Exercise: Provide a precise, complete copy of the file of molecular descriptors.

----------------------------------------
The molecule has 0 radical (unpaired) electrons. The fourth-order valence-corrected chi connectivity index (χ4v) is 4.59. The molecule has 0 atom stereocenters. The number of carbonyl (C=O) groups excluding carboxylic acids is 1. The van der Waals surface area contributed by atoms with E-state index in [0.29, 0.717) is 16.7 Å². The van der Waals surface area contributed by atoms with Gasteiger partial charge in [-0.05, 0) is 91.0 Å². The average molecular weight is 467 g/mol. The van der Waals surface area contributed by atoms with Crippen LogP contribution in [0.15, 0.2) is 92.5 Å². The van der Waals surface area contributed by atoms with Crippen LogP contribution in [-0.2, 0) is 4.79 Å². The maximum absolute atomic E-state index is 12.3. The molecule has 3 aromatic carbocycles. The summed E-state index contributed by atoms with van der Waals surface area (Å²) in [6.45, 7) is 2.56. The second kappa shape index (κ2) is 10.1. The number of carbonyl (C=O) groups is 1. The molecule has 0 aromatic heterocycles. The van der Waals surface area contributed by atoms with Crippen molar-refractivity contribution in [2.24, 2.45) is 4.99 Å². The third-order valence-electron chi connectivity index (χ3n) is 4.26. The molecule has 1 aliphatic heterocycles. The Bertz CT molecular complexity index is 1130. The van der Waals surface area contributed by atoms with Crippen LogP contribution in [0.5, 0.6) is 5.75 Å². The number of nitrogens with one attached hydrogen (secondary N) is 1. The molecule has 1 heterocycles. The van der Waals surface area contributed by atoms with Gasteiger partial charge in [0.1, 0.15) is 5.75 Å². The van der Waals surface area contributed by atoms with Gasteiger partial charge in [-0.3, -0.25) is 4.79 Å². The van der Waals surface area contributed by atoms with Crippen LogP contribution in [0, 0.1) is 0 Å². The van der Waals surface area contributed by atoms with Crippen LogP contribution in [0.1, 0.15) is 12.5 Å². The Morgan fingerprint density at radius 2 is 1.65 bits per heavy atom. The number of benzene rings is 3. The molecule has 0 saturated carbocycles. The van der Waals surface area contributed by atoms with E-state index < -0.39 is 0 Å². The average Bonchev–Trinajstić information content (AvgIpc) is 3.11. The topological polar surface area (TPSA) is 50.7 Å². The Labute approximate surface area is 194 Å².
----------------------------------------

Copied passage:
The molecule has 0 radical (unpaired) electrons. The fourth-order valence-corrected chi connectivity index (χ4v) is 4.59. The molecule has 0 atom stereocenters. The number of carbonyl (C=O) groups excluding carboxylic acids is 1. The van der Waals surface area contributed by atoms with E-state index in [0.29, 0.717) is 16.7 Å². The van der Waals surface area contributed by atoms with Gasteiger partial charge in [-0.05, 0) is 91.0 Å². The average molecular weight is 467 g/mol. The van der Waals surface area contributed by atoms with Crippen LogP contribution in [0.15, 0.2) is 92.5 Å². The van der Waals surface area contributed by atoms with Crippen LogP contribution in [-0.2, 0) is 4.79 Å². The maximum absolute atomic E-state index is 12.3. The molecule has 3 aromatic carbocycles. The summed E-state index contributed by atoms with van der Waals surface area (Å²) in [6.45, 7) is 2.56. The second kappa shape index (κ2) is 10.1. The number of carbonyl (C=O) groups is 1. The molecule has 0 aromatic heterocycles. The van der Waals surface area contributed by atoms with Crippen molar-refractivity contribution in [2.24, 2.45) is 4.99 Å². The third-order valence-electron chi connectivity index (χ3n) is 4.26. The molecule has 1 aliphatic heterocycles. The Bertz CT molecular complexity index is 1130. The van der Waals surface area contributed by atoms with Crippen LogP contribution in [0.5, 0.6) is 5.75 Å². The number of nitrogens with one attached hydrogen (secondary N) is 1. The molecule has 1 heterocycles. The van der Waals surface area contributed by atoms with Gasteiger partial charge in [0.1, 0.15) is 5.75 Å². The van der Waals surface area contributed by atoms with Gasteiger partial charge in [-0.3, -0.25) is 4.79 Å². The van der Waals surface area contributed by atoms with Crippen LogP contribution in [0, 0.1) is 0 Å². The van der Waals surface area contributed by atoms with Crippen LogP contribution in [0.1, 0.15) is 12.5 Å². The Morgan fingerprint density at radius 2 is 1.65 bits per heavy atom. The number of benzene rings is 3. The molecule has 0 saturated carbocycles. The van der Waals surface area contributed by atoms with E-state index < -0.39 is 0 Å². The average Bonchev–Trinajstić information content (AvgIpc) is 3.11. The topological polar surface area (TPSA) is 50.7 Å². The Labute approximate surface area is 194 Å².